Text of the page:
Robert Rudd (15-ERD-052)
We plan to develop a new capability to calculate thermodynamic and transport properties of asymmetric plasma mixtures—that is, plasmas with two or more components differing significantly in charge and mass in the presence of strong gradients. Inertial Confinement Fusion with ablator materials mixing into the deuterium—tritium plasma is such an example. The molecular dynamics plasma simulation code ddcMD developed in the Cimarron project (which was dedicated to the prediction and measurement of properties of dense, highly collisional, and strongly coupled plasmas) will form the basis of this capability. Specifically, we will deliver a high-fidelity description of plasmas, including cases where there is strong ion–ion coupling for at least one component. We will develop new molecular dynamics techniques for transport calculations including accurate equations of state of asymmetric plasma mixtures, even in the presence of strong gradients such as sharp interfaces. Our initial simulations will focus on an interface at rest, and then proceed to simulations of an accelerated interface including diffusion brought about by pressure gradients and the Rayleigh–Taylor hydrodynamic instability.
Upon successful completion of this project, we will develop the capability to conduct plasma simulations with strong gradients, including those in the strongly coupled regime. We expect to develop simulations of diffusion in asymmetric plasmas with strong gradients by properly treating the plasma equation of state (not making an ideal gas approximation) as well as the screening and electric fields associated with variations in electron density. We will have calculated the reflecting power of the interface relevant to questions about Knudsen molecular diffusion effects, and have demonstrated the performance of the code in massively parallel simulations on Livermore supercomputers.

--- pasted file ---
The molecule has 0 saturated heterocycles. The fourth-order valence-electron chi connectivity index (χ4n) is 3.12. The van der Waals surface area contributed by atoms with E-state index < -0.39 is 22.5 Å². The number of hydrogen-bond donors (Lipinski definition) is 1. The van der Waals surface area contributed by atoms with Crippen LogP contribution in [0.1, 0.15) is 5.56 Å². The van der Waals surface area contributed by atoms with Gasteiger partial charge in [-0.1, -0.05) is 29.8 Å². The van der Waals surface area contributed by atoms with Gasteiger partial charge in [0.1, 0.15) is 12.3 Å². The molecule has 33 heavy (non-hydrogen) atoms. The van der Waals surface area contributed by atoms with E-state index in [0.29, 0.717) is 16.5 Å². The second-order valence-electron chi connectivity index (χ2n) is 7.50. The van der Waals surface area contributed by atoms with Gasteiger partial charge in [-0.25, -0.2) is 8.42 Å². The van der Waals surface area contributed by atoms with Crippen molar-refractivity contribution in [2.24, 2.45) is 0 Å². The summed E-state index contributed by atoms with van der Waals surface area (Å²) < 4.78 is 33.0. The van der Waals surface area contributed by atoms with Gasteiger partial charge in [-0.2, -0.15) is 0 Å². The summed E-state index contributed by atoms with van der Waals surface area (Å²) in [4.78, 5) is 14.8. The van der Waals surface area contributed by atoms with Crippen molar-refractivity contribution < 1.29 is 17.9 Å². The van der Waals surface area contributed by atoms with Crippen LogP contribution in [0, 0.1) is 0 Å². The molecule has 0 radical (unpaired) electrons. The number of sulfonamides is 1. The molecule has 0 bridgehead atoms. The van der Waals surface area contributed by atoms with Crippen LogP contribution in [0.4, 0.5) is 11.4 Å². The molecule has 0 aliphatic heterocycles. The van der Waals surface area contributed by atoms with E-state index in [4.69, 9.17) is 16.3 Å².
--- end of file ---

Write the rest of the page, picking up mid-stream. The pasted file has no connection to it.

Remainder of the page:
The new capability will address LLNL's strategic need to predict transport processes in plasma and warm dense matter systems that are heterogeneous, such as at an interface. The new capability will be most relevant to the Laboratory's strategic focus area in stockpile stewardship science, in which new approaches are sought to model plasmas to better understand boost physics in weapons. In addition, this project supports core competencies in high-performance computing, simulation, and data science as well as high-energy-density science. The project also has applications to DOE Office of Science strategy, which specifically identifies nonequilibrium plasma properties as a priority research area.
FY15 Accomplishments and Results
In FY15 we (1) implemented and tested, in ddcMD, the capability for large-scale (million-ion) molecular dynamics simulation of screened Coulomb plasmas in which the electron density (and hence the screening) varies in space, and included the electron pressure; (2) conducted simulations of diffusion at a constant pressure interface between the deuterium–tritium plasma and a plastic ablator, as found in conditions for Inertial Confinement Fusion; (3) improved the equation-of-state fidelity in ddcMD; and (4) began to develop a unique fast multipole capability for systems with spatially varying screening.
Publications and Presentations
- Haxhimali, T., et al., “Shear viscosity for dense plasmas by equilibrium molecular dynamics in asymmetric Yukawa ionic mixtures.” Phys. Rev. E 92, 053110 (2015). LLNL-JRNL-674655.
- Haxhimali, T., et al., Study of shear viscosity for dense plasmas by equilibrium molecular dynamics in asymmetric Yukawa ionic mixtures. 57th Ann. Mtg. APS Division of Plasma Physics, Savannah, GA, Nov. 16–20, 2015. LLNL-ABS-675170.